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Deaf students staying put, for now

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The Medford School District temporarily has backed off a plan to relocate its students from the countywide Program for the Deaf and Hard of Hearing back to their home district.

“We, in collaboration with the (Southern Oregon Education Service District) and other area districts, determined we could use next year productively for some efforts that we believe will make for a smoother transition and set students up for success,” said Natalie Hurd, Medford schools spokeswoman.

In a letter to parents, Susan Peck, who heads special education services for the SOESD, said Medford will not recover its students until the 2020-21 school year at the earliest, and that all students already in the program will be allowed to stay in the Central Point School District, where it’s based, through graduation if they choose.

The letter was mailed to parents Friday and forwarded by email Thursday.

“SOESD values your input and feedback regarding proposed changes,” Peck’s letter said. “We ... understand that changes to locations of PDHH resource classrooms impact students and families.”

Aimee Holmes, a Central Point mother of a kindergarten-age daughter, said the decision “feels like a small victory.”

“I’m still just kind of processing, but I’m happy that nothing is changing now for us,” she said Thursday.

SOESD’s services for deaf and hard of hearing students have for decades been provided as a unified program in the Central Point School District, through both individual interpretive services and a common resource room. The 28 students in the program right now come from various school districts, including Medford.

Tania Tong, Medford’s director of special education, told parents in a letter sent out in February that the school district planned to bring its resident students — and any PDHH-qualifying students from elsewhere in the Rogue Valley who wanted — into Medford schools starting next year.

“It has to do with us (being) willing to serve the kids who live here, and the residents who pay ... hefty property taxes to live in Medford,” said Brian Shumate, outgoing superintendent of Medford schools. “And I want to be able to look those families in the eye and say we’ll serve all your kids, no matter what they bring to the table.”

Students and parents turned out in force at an April 22 Medford School Board meeting to protest the move and ask the school district to reconsider or delay its decision.

“Can we leave things as they are for the 2019-2020 school year?” asked Mike Neilitz, father of five children, including a deaf daughter. “Give us some time to figure this out and to communicate.”

Current and former students talked about the community they gained through being connected with a group of peers who can communicate in American Sign Language.

Austin Rowley, a graduate of the PDHH program and now a Southern Oregon University student, described how learning sign language and about deaf culture with his peers gave him self-confidence.

“Now that I’ve graduated and I go to SOU, I feel like I’m the only deaf student there,” he said. “But that’s OK. I learned through the PDHH program to be a self-advocate for myself.”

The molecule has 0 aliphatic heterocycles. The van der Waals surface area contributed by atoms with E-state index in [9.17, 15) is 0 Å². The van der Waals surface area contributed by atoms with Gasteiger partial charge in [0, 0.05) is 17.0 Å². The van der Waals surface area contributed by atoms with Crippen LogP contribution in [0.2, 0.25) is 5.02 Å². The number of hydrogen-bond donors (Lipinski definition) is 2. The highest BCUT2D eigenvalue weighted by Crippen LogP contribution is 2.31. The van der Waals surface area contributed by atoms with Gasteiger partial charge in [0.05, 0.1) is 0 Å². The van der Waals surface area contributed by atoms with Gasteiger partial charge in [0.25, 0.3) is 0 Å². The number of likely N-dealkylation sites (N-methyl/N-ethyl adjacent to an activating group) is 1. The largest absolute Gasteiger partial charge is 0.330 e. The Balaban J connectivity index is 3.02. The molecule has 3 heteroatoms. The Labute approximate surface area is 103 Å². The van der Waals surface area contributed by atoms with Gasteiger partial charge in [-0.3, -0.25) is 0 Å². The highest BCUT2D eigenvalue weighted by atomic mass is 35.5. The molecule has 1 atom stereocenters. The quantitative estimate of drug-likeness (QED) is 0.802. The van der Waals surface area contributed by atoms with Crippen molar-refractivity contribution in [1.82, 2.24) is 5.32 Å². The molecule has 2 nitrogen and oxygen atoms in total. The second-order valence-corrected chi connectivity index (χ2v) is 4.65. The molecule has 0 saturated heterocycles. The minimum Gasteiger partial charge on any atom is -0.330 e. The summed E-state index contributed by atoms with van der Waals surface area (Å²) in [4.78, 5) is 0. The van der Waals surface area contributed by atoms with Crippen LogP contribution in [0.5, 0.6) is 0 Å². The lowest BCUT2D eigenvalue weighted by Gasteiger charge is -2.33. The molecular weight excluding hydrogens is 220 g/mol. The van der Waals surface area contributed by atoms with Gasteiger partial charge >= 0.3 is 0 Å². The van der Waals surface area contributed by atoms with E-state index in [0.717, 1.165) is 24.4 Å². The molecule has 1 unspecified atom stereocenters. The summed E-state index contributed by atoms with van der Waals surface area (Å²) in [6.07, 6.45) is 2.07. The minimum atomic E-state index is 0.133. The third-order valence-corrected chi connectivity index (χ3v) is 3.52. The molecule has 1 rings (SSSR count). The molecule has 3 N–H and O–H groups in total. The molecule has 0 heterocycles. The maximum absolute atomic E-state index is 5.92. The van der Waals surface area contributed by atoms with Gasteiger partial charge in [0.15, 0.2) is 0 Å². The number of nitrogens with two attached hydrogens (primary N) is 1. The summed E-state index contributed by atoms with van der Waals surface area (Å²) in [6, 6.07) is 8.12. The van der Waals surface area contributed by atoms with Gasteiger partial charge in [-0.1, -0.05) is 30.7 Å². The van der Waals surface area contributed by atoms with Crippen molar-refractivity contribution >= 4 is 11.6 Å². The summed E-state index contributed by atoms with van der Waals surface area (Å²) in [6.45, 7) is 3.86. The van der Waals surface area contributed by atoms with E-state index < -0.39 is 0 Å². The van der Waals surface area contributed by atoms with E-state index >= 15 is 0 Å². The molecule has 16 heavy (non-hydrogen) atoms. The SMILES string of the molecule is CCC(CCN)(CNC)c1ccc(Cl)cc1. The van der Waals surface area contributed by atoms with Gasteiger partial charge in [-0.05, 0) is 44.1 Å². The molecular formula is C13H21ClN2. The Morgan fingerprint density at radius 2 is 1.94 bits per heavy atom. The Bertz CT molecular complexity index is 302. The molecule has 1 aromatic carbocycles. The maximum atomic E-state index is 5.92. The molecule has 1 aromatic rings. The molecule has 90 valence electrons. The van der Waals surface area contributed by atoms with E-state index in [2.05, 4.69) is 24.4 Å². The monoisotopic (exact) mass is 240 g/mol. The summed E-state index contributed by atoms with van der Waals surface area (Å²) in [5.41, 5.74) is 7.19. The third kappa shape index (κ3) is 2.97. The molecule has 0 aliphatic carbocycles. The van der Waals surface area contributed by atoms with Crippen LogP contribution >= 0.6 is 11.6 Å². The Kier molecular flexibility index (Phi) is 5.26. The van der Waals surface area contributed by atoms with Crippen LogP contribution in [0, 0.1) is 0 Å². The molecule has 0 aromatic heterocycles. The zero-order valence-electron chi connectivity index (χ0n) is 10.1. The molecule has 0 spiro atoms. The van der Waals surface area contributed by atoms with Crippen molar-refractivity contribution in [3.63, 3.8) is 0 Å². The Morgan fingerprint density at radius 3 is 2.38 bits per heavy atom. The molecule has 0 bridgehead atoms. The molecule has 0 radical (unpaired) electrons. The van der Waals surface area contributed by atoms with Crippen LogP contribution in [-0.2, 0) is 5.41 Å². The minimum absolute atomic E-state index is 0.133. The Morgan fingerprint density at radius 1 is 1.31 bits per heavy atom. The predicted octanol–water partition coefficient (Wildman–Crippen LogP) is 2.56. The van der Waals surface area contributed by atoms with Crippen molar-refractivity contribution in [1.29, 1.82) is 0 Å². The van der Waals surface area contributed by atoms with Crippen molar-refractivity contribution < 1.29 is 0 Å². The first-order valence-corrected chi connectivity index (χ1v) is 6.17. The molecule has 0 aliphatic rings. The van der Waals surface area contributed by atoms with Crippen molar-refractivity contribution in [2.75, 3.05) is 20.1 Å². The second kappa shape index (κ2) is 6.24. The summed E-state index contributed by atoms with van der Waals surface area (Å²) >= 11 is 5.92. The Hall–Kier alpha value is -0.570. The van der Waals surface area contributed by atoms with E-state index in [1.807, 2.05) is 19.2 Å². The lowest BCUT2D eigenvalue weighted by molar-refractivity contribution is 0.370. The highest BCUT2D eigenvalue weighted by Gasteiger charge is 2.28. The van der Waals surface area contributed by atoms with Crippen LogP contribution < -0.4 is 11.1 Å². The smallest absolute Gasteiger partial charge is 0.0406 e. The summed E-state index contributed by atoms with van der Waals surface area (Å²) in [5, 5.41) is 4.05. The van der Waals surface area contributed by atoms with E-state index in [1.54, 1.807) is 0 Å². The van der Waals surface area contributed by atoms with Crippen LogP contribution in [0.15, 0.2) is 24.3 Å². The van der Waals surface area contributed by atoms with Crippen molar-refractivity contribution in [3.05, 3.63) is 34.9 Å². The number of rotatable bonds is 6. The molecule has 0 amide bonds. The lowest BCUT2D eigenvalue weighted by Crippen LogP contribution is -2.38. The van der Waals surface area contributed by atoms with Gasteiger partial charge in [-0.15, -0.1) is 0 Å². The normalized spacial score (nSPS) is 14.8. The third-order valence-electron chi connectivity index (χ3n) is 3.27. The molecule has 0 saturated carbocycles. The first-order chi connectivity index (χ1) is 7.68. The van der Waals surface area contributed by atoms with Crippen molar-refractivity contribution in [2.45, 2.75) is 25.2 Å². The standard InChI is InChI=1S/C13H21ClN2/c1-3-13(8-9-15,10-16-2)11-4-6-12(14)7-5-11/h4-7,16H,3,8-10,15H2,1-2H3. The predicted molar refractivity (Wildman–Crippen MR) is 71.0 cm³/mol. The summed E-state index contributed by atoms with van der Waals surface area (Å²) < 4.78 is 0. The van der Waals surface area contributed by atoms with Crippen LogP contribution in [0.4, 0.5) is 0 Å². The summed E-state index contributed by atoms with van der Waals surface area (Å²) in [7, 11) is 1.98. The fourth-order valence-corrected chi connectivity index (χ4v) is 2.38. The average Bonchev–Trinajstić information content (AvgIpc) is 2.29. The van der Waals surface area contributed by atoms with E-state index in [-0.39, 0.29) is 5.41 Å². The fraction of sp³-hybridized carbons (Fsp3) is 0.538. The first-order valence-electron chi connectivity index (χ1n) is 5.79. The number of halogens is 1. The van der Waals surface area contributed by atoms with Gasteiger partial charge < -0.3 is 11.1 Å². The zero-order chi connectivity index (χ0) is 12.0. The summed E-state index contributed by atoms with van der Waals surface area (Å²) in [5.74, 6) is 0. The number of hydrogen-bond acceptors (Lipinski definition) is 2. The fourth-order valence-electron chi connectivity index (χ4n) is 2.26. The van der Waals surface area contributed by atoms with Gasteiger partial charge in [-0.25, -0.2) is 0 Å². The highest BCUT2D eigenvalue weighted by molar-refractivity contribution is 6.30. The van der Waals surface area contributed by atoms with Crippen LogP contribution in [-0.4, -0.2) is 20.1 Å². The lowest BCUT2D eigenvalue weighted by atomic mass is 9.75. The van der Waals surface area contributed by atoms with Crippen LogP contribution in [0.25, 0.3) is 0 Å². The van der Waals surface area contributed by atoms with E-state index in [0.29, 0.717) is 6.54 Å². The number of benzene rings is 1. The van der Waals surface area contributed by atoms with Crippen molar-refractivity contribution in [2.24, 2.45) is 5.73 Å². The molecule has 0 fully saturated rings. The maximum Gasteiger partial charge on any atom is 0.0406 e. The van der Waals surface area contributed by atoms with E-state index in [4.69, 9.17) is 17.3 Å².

Other community members, including Steve Wasserman, a deaf ASL professor at SOU, said that separating children between two programs would harm their mental and social-emotional well-being.

“The move from Central Point to Medford is actually going to harm all the kids, not just the Medford kids,” he said. “To isolate a deaf student — one, two or three — in a program in Medford under the guise of least restrictive environment is so wrong. It’s devastating.”

Hurd said the district planned to update families in a letter on any changes to the plan, which had to be worked out among all the regional special education directors.

Families said they waited nearly a month while wondering where their children would go to school next year before hearing back about their concerns.

“(Communication has) been the biggest problem all along, and that doesn’t look like it’s going to change,” Neilitz said.

Hurd apologized on behalf of the district Friday morning.

“We do care about the families involved, and we regret how long it took and there wasn’t enough engagement in the process,” she said.

The letter that Peck sent parents said students would have the option to stay in the Central Point School District until they graduate as seniors; in Medford’s first plan, its students would have been able to stay only until they finished the highest grade at their current school level.

Central Point officials have indicated they are advocating for the program to remain in their district.

“I believe that those services are best provided within our current program at the Central Point School District, where PDHH is a dynamic part of our district and school culture and has been for decades,” said Samantha Steele, superintendent of District 6, in an April email.

Holmes noted that because the program will split up the students in future years, some parents are not satisfied yet.

“I think we’d all prefer the program to stay where it is,” she said. “We could hopefully be more involved in the process; parents can be included ... without them making this change and decision without any of our input.”

Reach Mail Tribune reporter Kaylee Tornay at ktornay@rosebudmedia.com or 541-776-4497. Follow her on Twitter @ka_tornay.

Hear PDHH students' thoughts on the program and what they think might happen if it is split into different campuses. Video by Kaylee Tornay.Thumbnail
Jamie Lusch / Mail Tribune{ } Joseph Mella, a student at Crater High School, describes the impact that the program for deaf and hard of hearing students has had on his life.